Quality always needs to be imperative, but do not get caught in the mentality of paralysis by analysis. For example, don’t get hung up on losing one dot out of 1,000 under a loupe. It’s about finding that sweet spot between quality and perfection.

 

If perfection is 100%, and you're already batting the 97%, you're still delivering quality. Yes, it's awesome that you want perfection, but not at the cost of your business.

 

Another issue some printers have to tackle is getting employees on board with the standards you want to set as a shop. When bringing new people in, you have to set the culture and the expectations. If you present yourself as lackluster and blasé, then your employees will do the same.

 

But if you present a demeanor of "Hey, this is good. Can we do better? How do we improve it?” If you continue to incubate and foster that idea of let's push the envelope, I think that's infectious. It kills complacency, and it gets people excited.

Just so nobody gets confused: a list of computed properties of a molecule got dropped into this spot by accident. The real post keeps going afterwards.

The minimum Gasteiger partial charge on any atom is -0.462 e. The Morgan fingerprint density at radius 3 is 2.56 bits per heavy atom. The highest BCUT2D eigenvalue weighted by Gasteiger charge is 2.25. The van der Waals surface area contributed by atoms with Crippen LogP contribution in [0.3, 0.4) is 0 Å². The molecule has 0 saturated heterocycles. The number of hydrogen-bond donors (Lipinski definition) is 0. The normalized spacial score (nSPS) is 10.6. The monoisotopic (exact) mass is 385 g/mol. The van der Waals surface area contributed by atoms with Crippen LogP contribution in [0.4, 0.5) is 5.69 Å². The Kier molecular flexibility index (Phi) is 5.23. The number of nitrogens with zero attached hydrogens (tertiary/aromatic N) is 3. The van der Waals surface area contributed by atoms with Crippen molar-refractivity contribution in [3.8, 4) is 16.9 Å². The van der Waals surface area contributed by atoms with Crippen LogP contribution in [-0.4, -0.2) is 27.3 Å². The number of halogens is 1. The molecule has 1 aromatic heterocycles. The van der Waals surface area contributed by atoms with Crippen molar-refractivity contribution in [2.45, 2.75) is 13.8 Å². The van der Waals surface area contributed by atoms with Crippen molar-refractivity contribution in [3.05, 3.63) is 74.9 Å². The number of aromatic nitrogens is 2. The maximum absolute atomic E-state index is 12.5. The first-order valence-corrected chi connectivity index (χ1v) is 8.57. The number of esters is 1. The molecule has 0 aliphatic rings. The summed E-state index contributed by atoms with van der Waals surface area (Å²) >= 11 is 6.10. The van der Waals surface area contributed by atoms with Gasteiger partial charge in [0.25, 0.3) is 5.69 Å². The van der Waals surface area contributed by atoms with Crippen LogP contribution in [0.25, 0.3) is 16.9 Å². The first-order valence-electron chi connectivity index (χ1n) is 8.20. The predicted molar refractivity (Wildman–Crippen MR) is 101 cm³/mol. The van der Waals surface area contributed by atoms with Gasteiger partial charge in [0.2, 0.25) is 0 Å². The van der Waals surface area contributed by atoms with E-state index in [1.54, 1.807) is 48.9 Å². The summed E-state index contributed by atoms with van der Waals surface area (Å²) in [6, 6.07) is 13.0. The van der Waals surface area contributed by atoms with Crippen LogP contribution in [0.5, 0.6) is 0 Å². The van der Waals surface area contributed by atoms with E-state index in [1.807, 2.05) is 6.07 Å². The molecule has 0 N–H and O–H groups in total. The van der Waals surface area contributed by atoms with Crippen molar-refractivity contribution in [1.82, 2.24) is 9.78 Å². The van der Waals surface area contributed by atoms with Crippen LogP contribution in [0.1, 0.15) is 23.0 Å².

If you're having a hard time getting buy-in when it comes to achieving consistent quality, it may be because 1) your goals are too lofty; 2) you haven't trained everyone correctly; or 3) you need to work on the culture and the atmosphere in your business.

 

If you make it clear your core pillar is to produce the best shirt and the customer experience, it should be clear as day to everyone. If you haven’t done that, band together as a company to fix it.

 

Quality does not happen by accident. It’s an ongoing process that is supported by constantly evaluating all aspects of your shop and a mindset of constant improvement. By using some of the tips here, I hope you find that perfect balance for your business.

Business Tips